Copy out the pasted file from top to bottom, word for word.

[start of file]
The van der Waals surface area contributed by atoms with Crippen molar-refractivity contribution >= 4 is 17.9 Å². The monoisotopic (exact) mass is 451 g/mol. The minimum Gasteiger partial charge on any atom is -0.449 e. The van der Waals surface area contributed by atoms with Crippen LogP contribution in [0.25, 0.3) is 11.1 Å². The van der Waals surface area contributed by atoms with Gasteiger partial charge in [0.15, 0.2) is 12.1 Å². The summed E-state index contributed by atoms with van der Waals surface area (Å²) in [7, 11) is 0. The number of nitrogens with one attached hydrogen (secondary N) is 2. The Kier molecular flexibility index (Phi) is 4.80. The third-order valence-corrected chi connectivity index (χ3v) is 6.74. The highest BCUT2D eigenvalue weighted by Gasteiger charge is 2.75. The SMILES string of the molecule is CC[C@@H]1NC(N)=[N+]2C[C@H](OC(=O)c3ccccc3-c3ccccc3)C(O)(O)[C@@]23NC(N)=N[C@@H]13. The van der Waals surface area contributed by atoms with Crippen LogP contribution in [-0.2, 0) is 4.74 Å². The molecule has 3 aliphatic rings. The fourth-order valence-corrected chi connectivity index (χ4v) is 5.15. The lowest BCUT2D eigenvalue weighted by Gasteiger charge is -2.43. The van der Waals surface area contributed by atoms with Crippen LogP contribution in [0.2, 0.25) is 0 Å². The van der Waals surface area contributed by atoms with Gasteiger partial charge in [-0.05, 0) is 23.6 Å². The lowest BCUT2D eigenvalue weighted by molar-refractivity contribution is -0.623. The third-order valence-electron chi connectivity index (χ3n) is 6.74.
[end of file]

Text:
The van der Waals surface area contributed by atoms with Crippen molar-refractivity contribution >= 4 is 17.9 Å². The monoisotopic (exact) mass is 451 g/mol. The minimum Gasteiger partial charge on any atom is -0.449 e. The van der Waals surface area contributed by atoms with Crippen LogP contribution in [0.25, 0.3) is 11.1 Å². The van der Waals surface area contributed by atoms with Gasteiger partial charge in [0.15, 0.2) is 12.1 Å². The summed E-state index contributed by atoms with van der Waals surface area (Å²) in [7, 11) is 0. The number of nitrogens with one attached hydrogen (secondary N) is 2. The Kier molecular flexibility index (Phi) is 4.80. The third-order valence-corrected chi connectivity index (χ3v) is 6.74. The highest BCUT2D eigenvalue weighted by Gasteiger charge is 2.75. The SMILES string of the molecule is CC[C@@H]1NC(N)=[N+]2C[C@H](OC(=O)c3ccccc3-c3ccccc3)C(O)(O)[C@@]23NC(N)=N[C@@H]13. The van der Waals surface area contributed by atoms with Crippen LogP contribution in [-0.2, 0) is 4.74 Å². The molecule has 3 aliphatic rings. The fourth-order valence-corrected chi connectivity index (χ4v) is 5.15. The lowest BCUT2D eigenvalue weighted by Gasteiger charge is -2.43. The van der Waals surface area contributed by atoms with Crippen LogP contribution in [0.2, 0.25) is 0 Å². The van der Waals surface area contributed by atoms with Gasteiger partial charge in [-0.05, 0) is 23.6 Å². The lowest BCUT2D eigenvalue weighted by molar-refractivity contribution is -0.623. The third-order valence-electron chi connectivity index (χ3n) is 6.74.